However, a virologist from the University of Nottingham contradicted the statement as he stresses that the lack of evidence in the public domain needs to be taken into account, and hence, it’s unethical to draw firm opinions on the increased transmission of the new strain.
How Dangerous Is The New Variant?
The discovery of the new strain of the COVID-19 virus has triggered urgent testing. US Secretary of Health Matt Hancock has warned that parts of England will be stuck under the current higher tier of COVID-19 limitations before a vaccine is carried out.
While the analysis suggests that the new strain is 70% more transmissible as compared to its older counterpart, there’s no evidence to support the argument that the new variant is more deadly or causes more serious symptoms.
In fact, according to a statement published by Ewan Birney in the Guardian, if the new strain of the Coronavirus were more transmissible than its predecessor, or had a major impact on the severity of the symptoms, we would have seen it by now. Ewan Birney is the deputy director-general of the European Molecular Biology Laboratory and Joint Director of the European Bioinformatics Institute in Cambridge
Will the vaccines work against the new variant?
As per most virologists, the new vaccine will work against the new variant, as there is no evidence to show otherwise. As vaccines train the immune system against different parts of the virus, the mutated spike should not impact the vaccine’s functionality and effectiveness. However, according to a renowned virologist from the University of Cambridge, Prof Gupta, we need to start worrying about the new strain if there are any new mutations identified as it could lead to vaccine escape. Vaccine escape occurs as the infection shifts so that it prevents the vaccine’s full effect and proceeds to kill people. However, he also stated that the new strain is proof that the virus is capable of evolving as it continues to infect more of us, which is a potential cause of concern. Adding to his, Prof. David Robertson, from the University of Glasgow has stated that the virus will most likely create mutants that are vaccine escapes.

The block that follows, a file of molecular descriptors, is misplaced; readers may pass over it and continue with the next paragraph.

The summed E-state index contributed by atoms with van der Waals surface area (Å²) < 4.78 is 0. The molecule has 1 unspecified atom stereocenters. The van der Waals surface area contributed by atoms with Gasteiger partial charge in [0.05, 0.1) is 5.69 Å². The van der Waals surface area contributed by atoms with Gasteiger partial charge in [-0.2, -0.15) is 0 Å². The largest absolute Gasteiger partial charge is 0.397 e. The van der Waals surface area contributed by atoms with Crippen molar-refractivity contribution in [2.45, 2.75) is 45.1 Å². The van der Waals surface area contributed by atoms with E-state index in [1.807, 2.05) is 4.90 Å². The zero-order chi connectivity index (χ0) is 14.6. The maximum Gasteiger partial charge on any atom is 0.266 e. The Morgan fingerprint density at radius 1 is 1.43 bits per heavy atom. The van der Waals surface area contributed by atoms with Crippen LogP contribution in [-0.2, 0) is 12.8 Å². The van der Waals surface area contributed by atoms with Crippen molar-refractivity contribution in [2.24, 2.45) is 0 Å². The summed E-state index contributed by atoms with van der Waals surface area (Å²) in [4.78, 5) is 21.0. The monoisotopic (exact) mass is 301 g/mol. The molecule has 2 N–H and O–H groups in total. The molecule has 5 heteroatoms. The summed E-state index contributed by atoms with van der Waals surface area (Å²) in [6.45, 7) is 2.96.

As per the recent reports, it’s determined that the vaccines for COVID-19 will need to be treated like a flu situation, wherein the vaccine is updated periodically, based on the mutations.
How Far Has The New Variant Spread?
The main source for the new strain has not been detected yet, but it’s said to be found first in a patient in the UK, but it’s still possible that the strain was first created in a country with poorer measures to detect the mutation in the virus.
While it doesn’t look like the new virus strain is present in countries all over the world, the mutation is majorly found in various parts of England, including the UK, and highly concentrated cases in London, and Northern Ireland.
Using data analytics to record and study the genetic codes of viral samples around the world, it has been proved that cases have come from the UK in Denmark and Australia. The Netherlands has reported cases as well.
According to virus specialist Pei-Yong Shi at the University of Texas Medical Division, while the spread of the virus depends on multiple factors, individuals’ behavior in a group matters the most. So, if people wear masks, distance themselves physically, and avoid large gatherings, the spread of the virus can be controlled better.